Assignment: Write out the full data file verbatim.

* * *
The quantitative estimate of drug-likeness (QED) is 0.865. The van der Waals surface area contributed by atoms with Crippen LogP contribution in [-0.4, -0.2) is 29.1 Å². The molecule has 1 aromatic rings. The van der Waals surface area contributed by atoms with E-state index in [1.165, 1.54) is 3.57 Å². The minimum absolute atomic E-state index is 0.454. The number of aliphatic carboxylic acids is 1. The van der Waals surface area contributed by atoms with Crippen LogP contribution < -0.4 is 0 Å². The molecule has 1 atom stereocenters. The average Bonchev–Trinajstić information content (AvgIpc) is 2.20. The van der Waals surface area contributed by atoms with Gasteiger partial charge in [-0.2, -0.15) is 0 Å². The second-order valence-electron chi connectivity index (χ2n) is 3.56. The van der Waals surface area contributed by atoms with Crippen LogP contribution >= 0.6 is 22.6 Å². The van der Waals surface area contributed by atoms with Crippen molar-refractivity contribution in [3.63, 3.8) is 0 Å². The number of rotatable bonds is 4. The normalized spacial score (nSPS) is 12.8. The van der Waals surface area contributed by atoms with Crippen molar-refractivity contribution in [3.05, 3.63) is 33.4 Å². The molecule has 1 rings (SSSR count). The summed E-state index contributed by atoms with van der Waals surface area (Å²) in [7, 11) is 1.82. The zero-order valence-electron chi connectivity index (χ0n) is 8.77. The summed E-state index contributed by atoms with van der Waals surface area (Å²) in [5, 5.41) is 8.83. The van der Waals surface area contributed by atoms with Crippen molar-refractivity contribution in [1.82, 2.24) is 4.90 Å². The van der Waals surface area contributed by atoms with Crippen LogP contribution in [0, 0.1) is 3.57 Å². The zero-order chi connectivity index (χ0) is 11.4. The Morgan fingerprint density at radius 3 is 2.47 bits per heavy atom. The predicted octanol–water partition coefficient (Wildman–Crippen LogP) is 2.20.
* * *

The quantitative estimate of drug-likeness (QED) is 0.865. The van der Waals surface area contributed by atoms with Crippen LogP contribution in [-0.4, -0.2) is 29.1 Å². The molecule has 1 aromatic rings. The van der Waals surface area contributed by atoms with E-state index in [1.165, 1.54) is 3.57 Å². The minimum absolute atomic E-state index is 0.454. The number of aliphatic carboxylic acids is 1. The van der Waals surface area contributed by atoms with Crippen LogP contribution < -0.4 is 0 Å². The molecule has 1 atom stereocenters. The average Bonchev–Trinajstić information content (AvgIpc) is 2.20. The van der Waals surface area contributed by atoms with Gasteiger partial charge in [-0.2, -0.15) is 0 Å². The second-order valence-electron chi connectivity index (χ2n) is 3.56. The van der Waals surface area contributed by atoms with Crippen LogP contribution >= 0.6 is 22.6 Å². The van der Waals surface area contributed by atoms with Crippen molar-refractivity contribution in [3.63, 3.8) is 0 Å². The number of rotatable bonds is 4. The normalized spacial score (nSPS) is 12.8. The van der Waals surface area contributed by atoms with Crippen molar-refractivity contribution in [3.05, 3.63) is 33.4 Å². The molecule has 1 rings (SSSR count). The summed E-state index contributed by atoms with van der Waals surface area (Å²) in [7, 11) is 1.82. The zero-order valence-electron chi connectivity index (χ0n) is 8.77. The summed E-state index contributed by atoms with van der Waals surface area (Å²) in [5, 5.41) is 8.83. The van der Waals surface area contributed by atoms with Crippen molar-refractivity contribution in [1.82, 2.24) is 4.90 Å². The van der Waals surface area contributed by atoms with Crippen LogP contribution in [0, 0.1) is 3.57 Å². The zero-order chi connectivity index (χ0) is 11.4. The Morgan fingerprint density at radius 3 is 2.47 bits per heavy atom. The predicted octanol–water partition coefficient (Wildman–Crippen LogP) is 2.20.